The world of pre-programmed electronics has come a long way from the vacation settings of living room lights turning on at 5 and off at 11. Now, whole houses can be programmed with the flip of a switch and a touch of an app.
Henry Johnson, owner of Digital Architecture Inc. in Montclair, NJ, believes that everyone will have home automation systems installed into their homes in the near future. The systems’ soaring popularity can be mostly credited to advancements in technology, which mean expanded programming options and reduced costs.
In the past, home systems were operated onsite. Now, most functions are done through the Internet, and everything from outside watering systems to lowering shades and turning on the heat can be done remotely. The change streamlines lifestyles and home interiors. “We can communicate with so many more devices in your home,” Johnson comments on the home automation systems. “Once I have your IP address, it’s like your home address, and we can control all the devices sitting on your network.”
There are many do-it-yourself models on the market, but many people hire an outside systems integrator. Prices range from several thousand dollars for specialty features to tens of thousands for a full-home system.
“You can have your whole home set in one touch,” states Tim McInerney, director of product marketing for Savant, a leader in home automation products. He explains that the “capture” feature on Savant’s app allows homeowners to simply press a button to store electronics for future use. All the systems are based on latitude and longitude, so they take into account time changes and climate needs.
“Imagine coming home. You’re making dinner, the kids are watching television, your favorite Pandora station is playing, the temperature is right,” says McInerney, setting up the scene. “Just hit ‘capture’ and that scene is stored in the system’s memory, called something like ‘Preparing Dinner.’” When you eat, simply select another scene-setting called ‘Eating Dinner,’ and the lights and music in the dining room will turn on, while the kitchen lights and the television turn off. “We call it a single app home,” he notes.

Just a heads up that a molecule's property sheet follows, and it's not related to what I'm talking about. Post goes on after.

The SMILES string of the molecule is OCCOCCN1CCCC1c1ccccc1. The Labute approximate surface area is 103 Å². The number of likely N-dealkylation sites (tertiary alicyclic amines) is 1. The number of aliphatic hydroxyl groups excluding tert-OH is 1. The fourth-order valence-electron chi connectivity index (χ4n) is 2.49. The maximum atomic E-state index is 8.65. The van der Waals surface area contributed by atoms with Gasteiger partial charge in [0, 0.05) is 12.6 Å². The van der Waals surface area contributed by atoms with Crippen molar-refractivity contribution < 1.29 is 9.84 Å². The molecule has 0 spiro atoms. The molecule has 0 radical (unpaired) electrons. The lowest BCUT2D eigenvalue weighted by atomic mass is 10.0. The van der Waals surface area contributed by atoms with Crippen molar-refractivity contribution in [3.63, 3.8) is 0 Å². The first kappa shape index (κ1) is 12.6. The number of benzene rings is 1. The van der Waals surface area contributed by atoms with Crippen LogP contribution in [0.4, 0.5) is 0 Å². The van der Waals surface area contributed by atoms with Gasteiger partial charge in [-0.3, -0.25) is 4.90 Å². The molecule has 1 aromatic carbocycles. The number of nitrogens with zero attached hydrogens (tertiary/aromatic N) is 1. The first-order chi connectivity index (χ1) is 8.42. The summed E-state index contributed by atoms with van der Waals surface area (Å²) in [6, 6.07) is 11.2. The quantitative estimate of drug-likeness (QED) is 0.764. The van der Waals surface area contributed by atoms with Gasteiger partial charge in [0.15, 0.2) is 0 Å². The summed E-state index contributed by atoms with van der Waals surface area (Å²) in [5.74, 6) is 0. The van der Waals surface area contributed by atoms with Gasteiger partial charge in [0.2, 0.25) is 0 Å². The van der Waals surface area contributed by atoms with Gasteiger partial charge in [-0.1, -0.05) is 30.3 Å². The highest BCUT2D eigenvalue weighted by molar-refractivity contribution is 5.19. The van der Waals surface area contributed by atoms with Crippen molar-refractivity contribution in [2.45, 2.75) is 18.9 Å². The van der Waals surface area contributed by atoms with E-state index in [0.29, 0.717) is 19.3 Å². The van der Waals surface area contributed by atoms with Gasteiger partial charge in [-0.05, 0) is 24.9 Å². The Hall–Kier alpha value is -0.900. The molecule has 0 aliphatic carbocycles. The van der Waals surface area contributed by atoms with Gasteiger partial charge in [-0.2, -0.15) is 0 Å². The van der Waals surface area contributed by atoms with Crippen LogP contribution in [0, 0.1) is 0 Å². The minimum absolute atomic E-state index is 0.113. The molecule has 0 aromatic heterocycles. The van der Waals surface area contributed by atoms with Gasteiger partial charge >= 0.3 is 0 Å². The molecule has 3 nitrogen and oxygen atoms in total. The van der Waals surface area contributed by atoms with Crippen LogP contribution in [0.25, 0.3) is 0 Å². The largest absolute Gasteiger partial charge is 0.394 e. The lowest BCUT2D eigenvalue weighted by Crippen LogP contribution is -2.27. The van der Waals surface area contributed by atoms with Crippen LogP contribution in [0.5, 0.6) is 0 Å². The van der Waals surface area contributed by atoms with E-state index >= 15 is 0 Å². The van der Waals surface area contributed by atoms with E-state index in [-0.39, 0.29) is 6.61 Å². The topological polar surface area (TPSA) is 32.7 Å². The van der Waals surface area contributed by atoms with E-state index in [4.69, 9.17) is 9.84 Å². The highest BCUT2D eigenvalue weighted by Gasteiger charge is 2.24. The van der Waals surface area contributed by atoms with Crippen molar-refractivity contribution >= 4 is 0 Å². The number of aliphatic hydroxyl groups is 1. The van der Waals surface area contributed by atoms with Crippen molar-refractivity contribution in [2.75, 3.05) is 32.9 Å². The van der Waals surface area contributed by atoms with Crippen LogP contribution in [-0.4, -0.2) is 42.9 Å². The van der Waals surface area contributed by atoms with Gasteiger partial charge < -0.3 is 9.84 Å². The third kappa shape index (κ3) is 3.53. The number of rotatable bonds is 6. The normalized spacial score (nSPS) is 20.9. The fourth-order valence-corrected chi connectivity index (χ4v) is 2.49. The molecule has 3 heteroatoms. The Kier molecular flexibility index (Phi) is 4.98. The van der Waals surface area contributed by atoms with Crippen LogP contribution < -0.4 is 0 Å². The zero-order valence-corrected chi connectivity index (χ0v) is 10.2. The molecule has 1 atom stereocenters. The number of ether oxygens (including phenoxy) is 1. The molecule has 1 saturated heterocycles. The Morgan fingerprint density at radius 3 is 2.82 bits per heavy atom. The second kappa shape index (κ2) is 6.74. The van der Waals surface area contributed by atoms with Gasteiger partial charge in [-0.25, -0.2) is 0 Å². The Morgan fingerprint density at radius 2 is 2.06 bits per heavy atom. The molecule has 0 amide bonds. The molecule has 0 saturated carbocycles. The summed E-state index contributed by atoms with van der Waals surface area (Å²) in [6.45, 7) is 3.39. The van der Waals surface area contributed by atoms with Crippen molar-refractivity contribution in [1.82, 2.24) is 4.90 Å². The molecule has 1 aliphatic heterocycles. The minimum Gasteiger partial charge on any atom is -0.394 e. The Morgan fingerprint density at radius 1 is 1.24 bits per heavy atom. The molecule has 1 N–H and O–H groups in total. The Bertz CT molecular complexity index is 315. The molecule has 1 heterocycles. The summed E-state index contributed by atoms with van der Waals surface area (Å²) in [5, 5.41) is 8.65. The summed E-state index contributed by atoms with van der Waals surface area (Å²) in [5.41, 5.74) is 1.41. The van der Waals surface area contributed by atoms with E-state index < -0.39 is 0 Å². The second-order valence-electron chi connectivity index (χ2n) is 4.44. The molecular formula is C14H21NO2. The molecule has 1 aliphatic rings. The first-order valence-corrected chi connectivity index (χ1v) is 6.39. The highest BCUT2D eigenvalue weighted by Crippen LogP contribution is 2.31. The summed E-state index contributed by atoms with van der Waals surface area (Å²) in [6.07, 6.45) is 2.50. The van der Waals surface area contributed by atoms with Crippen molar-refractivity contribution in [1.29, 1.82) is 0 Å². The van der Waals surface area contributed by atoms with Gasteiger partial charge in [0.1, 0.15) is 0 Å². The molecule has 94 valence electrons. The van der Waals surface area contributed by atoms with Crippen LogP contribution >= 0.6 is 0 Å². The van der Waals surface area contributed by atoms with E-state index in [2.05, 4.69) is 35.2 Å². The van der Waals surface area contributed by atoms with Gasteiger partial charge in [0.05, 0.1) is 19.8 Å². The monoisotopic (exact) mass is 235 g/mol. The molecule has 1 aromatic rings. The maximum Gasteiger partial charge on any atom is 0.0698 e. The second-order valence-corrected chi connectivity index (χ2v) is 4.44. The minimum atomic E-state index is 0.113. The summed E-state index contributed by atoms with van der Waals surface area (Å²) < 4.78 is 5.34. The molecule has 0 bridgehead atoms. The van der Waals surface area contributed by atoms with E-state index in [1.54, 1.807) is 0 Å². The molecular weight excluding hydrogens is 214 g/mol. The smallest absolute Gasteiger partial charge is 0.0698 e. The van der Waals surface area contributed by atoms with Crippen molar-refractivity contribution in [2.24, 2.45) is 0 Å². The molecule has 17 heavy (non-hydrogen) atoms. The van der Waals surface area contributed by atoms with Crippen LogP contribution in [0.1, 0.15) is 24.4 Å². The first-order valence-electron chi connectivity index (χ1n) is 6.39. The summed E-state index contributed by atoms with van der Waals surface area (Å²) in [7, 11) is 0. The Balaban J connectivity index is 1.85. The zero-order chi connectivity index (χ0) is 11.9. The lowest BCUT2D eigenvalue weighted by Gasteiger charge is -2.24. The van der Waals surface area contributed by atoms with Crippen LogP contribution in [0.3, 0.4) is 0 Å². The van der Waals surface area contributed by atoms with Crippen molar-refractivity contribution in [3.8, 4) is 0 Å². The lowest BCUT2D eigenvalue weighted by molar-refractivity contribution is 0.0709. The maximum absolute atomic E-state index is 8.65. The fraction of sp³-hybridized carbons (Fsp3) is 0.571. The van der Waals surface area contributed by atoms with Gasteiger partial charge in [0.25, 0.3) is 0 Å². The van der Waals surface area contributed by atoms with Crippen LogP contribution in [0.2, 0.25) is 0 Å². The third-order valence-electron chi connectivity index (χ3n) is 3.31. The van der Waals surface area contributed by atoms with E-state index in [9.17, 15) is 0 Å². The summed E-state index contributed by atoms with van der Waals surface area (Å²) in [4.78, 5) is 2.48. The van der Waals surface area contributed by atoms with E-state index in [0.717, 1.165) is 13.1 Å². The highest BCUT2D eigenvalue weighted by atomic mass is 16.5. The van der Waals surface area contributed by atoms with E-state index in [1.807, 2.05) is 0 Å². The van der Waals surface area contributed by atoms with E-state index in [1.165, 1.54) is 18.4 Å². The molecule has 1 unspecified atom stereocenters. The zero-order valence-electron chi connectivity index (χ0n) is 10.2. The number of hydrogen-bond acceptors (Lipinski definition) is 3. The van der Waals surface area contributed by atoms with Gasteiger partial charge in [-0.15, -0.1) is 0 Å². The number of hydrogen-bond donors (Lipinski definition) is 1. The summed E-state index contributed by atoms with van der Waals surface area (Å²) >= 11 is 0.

Don’t be intimidated though; home automation can be as involved or as limited as people want. “You can start with just one room – one goal – such as I want to get all the remotes off the coffee table,” says McInerney. Johnson has seen the other end of the home automation spectrum. People’s thermostats can be activated as they drive home, simply by the interface of Google maps and the home system. “A good system is going to learn the functionality of the house [and] your personal schedule,” Johnson tells.
Condensing the electronic functions not only results in saving energy, but also creates a cleaner, sleeker living area in the home. “The approach is to keep it (electronics, switches, wires, cables, thermostats, etc.) out of the way,” shares Jordan Wills, director of marketing for Cloud9 Smarthome in Manhattan, which works with home streamlining, particularly in the audio and music arena.
“We work with architects, and their main concern is that we’re not messing up the vibe of the room with too much technology,” adds Wills. Cloud9 Smarthome will build speakers into walls and ceilings, as well as create an electronic closet that will house entertainment equipment.
Johnson will run everything into one control panel so that nothing comes in the way of living spaces. Room thermostats can be the size of a dime and mounted flush to a wall. Rooms that once had eight light switches can now have one. Security, outside lighting, watering and garage doors can all be part of the system. “There’s a brain inside the house remembering all these things,” says Johnson.
With technology advancing so quickly, who knows what could be next? Whatever it may be, we’ll be satisfied with a push of a button for now.